Currently the education sector includes preschool institutions, schools: primary and secondary; vocational colleges; higher education institutions: public and private universities, institutes and post-graduate institutions: scientific institutes. Unfortunately, ties between schools and HEIs are becoming weaker: universities blame schools for poor graduating pupils and schools blame HEIs for preparing low-quality specialists and together they blame parents. Results of final examinations at schools show that knowledge obtained in during twelve years of education is not enough for some students to pass the university entrance examinations and a lot of parents are forced to pay for private lessons for their children.

Another important issue is weak ties between the education system and research. During the Soviet times, universities and institutes were considered as places having one important mission: to teach. Most of the basic research is still conducted by scientific research institutions belonging to the National Academy of Sciences.

New, sometimes very harsh realities have a dramatic impact on every aspect of the Armenian nation’s life. One of vulnerable spheres is labor market and problems related to employment. More specifically, there is unsatisfactory number of people having vocational education and training and, at the same time, there is a surplus of graduates with university diplomas whose level of expertise is not sufficient and does not meet requirements of the modern-days labor market and employers. There are also specialists having several diplomas from various international HEIs who are facing a lot of problems with finding appropriate jobs. These and other problems lead to questions, such as: why to prepare so many doctors, lawyers and economists for a small country and not to prepare specialists who would be in a great demand in the local and international labor markets? Why not to conduct needs assessment to find out the most demanding and not the most fashionable specialties? How to implement international experience and good practices into the education system of Armenia?

To answer these and other questions, one should keep in mind causes of the problem. First of all, schools and universities are not funded enough from the state budget. Salaries of school teachers and professors in some universities are low which leads to a high rate of corruption. Maintenance of buildings is not an easy task as well. All these and other problems are forcing universities to accept some students who are able to pay but are not too capable to study. Another issues having a direct impact on the quality of education is a mushrooming number of private universities and state HEIs duplicating each other’s activities which does not increases the quality through competition. Currently, there are 20 state and 33 private HEIs in Armenia accredited by the state. They are totally financed by student tuitions. Public universities and institutes have 60-70 per cent of fee-paying students and the rest are “state-ordered” students.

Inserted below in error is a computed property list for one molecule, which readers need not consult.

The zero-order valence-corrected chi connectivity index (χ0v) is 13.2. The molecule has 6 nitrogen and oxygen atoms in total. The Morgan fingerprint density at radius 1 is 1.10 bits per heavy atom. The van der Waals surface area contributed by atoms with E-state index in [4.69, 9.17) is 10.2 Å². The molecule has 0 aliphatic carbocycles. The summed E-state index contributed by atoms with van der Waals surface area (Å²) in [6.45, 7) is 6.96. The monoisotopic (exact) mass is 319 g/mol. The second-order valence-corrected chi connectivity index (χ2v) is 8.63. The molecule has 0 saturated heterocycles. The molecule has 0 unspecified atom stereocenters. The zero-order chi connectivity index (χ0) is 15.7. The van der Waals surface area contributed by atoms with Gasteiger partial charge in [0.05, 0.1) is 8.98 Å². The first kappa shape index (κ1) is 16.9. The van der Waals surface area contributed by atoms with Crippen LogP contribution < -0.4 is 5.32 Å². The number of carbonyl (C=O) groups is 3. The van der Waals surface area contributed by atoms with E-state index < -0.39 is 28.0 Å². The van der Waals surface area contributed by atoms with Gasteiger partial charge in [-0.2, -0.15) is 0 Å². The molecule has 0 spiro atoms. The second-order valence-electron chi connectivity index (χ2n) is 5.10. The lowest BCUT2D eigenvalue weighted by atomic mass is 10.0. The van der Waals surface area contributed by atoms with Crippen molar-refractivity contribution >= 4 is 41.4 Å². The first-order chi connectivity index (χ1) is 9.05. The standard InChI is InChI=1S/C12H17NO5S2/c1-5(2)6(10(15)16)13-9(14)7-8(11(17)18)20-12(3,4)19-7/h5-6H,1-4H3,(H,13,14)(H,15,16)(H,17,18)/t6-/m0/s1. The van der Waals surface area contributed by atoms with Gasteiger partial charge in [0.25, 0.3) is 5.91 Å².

REPUBLIC OF ARMENIA AND THE BOLOGNA PROCESS
Not only Armenia needs and implements education reforms. The whole educated world is trying to keep updated their education systems and to meet requirements of rapidly changing labor markets. One of the most vivid examples is Europe. In the last few years, the European process of education reforms has become a tangible reality for the European Countries and their citizens. The Europe of Knowledge is acknowledged as a very influential factor for human, social and economic development of society.

The Republic of Armenia by joining the Council of Europe and the Bologna Process has stated its commitment to the European Processes and its willingness to conduct all necessary reforms to become a qualified member state. For this purpose, “on May 19, 2005 the Republic of Armenia (RA) Minister of Education and Science signed the Bergen Communiqué of the Ministers of Education from the Bologna participating countries; thus Armenia officially joined the Bologna process committing itself to completing the implementation of main principles of the Bologna process by its specific action lines by 2010 and becoming part of the emerging European Higher Education Area (EHEA).” [1]

The legal conditions for implementing the principles of the Bologna Process have been established by Law on Education (1999), Law on State program for educational development for the period of 2001-2005 (adopted by the National Assembly in 2001), Strategy of Higher Education (approved by Government in 2002), Law on Higher and Postgraduate Professional Education (adopted by the National Assembly on December 14, 2004) and other legal documents.